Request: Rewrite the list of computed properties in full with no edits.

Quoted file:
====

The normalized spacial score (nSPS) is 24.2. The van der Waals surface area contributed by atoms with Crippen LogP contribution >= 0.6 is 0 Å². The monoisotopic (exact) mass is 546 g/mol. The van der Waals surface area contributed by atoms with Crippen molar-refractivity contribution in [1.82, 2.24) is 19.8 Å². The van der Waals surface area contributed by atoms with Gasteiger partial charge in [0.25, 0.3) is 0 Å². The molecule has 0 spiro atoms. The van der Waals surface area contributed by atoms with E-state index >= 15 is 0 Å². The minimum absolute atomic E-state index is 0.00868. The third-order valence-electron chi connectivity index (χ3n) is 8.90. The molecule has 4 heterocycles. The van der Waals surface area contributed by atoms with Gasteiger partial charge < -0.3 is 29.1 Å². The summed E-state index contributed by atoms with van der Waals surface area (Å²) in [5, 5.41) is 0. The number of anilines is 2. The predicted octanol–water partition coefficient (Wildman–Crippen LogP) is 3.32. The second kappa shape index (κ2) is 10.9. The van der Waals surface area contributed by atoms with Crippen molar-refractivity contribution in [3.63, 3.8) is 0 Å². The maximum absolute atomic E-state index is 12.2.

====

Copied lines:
The normalized spacial score (nSPS) is 24.2. The van der Waals surface area contributed by atoms with Crippen LogP contribution >= 0.6 is 0 Å². The monoisotopic (exact) mass is 546 g/mol. The van der Waals surface area contributed by atoms with Crippen molar-refractivity contribution in [1.82, 2.24) is 19.8 Å². The van der Waals surface area contributed by atoms with Gasteiger partial charge in [0.25, 0.3) is 0 Å². The molecule has 0 spiro atoms. The van der Waals surface area contributed by atoms with E-state index >= 15 is 0 Å². The minimum absolute atomic E-state index is 0.00868. The third-order valence-electron chi connectivity index (χ3n) is 8.90. The molecule has 4 heterocycles. The van der Waals surface area contributed by atoms with Gasteiger partial charge < -0.3 is 29.1 Å². The summed E-state index contributed by atoms with van der Waals surface area (Å²) in [5, 5.41) is 0. The number of anilines is 2. The predicted octanol–water partition coefficient (Wildman–Crippen LogP) is 3.32. The second kappa shape index (κ2) is 10.9. The van der Waals surface area contributed by atoms with Crippen molar-refractivity contribution in [3.63, 3.8) is 0 Å². The maximum absolute atomic E-state index is 12.2.